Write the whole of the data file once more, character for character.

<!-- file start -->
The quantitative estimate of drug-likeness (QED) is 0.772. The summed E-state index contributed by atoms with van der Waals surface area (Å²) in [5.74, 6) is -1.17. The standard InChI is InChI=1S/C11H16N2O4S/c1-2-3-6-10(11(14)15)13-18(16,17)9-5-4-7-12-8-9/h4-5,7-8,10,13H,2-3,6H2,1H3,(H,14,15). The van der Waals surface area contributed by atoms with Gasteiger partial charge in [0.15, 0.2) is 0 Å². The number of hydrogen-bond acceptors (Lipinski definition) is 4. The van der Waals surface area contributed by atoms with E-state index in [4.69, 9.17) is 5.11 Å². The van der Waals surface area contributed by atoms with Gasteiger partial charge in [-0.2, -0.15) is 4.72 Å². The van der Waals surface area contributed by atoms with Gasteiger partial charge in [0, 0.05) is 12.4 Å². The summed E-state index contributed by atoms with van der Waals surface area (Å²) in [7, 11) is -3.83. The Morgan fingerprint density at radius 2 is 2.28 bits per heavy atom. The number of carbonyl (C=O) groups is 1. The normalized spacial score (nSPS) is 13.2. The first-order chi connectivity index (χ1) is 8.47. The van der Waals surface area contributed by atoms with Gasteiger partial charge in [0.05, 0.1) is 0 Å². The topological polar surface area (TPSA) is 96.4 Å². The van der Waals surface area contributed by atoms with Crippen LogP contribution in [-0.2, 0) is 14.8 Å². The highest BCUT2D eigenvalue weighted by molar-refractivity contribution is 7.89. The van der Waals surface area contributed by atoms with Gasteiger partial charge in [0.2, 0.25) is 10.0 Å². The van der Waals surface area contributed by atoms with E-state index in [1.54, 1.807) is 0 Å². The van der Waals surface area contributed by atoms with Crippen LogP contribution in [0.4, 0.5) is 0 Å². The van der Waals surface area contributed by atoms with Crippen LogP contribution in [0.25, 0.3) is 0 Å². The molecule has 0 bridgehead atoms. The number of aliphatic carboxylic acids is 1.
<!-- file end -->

The quantitative estimate of drug-likeness (QED) is 0.772. The summed E-state index contributed by atoms with van der Waals surface area (Å²) in [5.74, 6) is -1.17. The standard InChI is InChI=1S/C11H16N2O4S/c1-2-3-6-10(11(14)15)13-18(16,17)9-5-4-7-12-8-9/h4-5,7-8,10,13H,2-3,6H2,1H3,(H,14,15). The van der Waals surface area contributed by atoms with Gasteiger partial charge in [0.15, 0.2) is 0 Å². The number of hydrogen-bond acceptors (Lipinski definition) is 4. The van der Waals surface area contributed by atoms with E-state index in [4.69, 9.17) is 5.11 Å². The van der Waals surface area contributed by atoms with Gasteiger partial charge in [-0.2, -0.15) is 4.72 Å². The van der Waals surface area contributed by atoms with Gasteiger partial charge in [0, 0.05) is 12.4 Å². The summed E-state index contributed by atoms with van der Waals surface area (Å²) in [7, 11) is -3.83. The Morgan fingerprint density at radius 2 is 2.28 bits per heavy atom. The number of carbonyl (C=O) groups is 1. The normalized spacial score (nSPS) is 13.2. The first-order chi connectivity index (χ1) is 8.47. The van der Waals surface area contributed by atoms with Gasteiger partial charge in [0.05, 0.1) is 0 Å². The topological polar surface area (TPSA) is 96.4 Å². The van der Waals surface area contributed by atoms with Crippen LogP contribution in [-0.2, 0) is 14.8 Å². The highest BCUT2D eigenvalue weighted by molar-refractivity contribution is 7.89. The van der Waals surface area contributed by atoms with Gasteiger partial charge in [0.2, 0.25) is 10.0 Å². The van der Waals surface area contributed by atoms with E-state index in [1.54, 1.807) is 0 Å². The van der Waals surface area contributed by atoms with Crippen LogP contribution in [0.4, 0.5) is 0 Å². The van der Waals surface area contributed by atoms with Crippen LogP contribution in [0.25, 0.3) is 0 Å². The molecule has 0 bridgehead atoms. The number of aliphatic carboxylic acids is 1.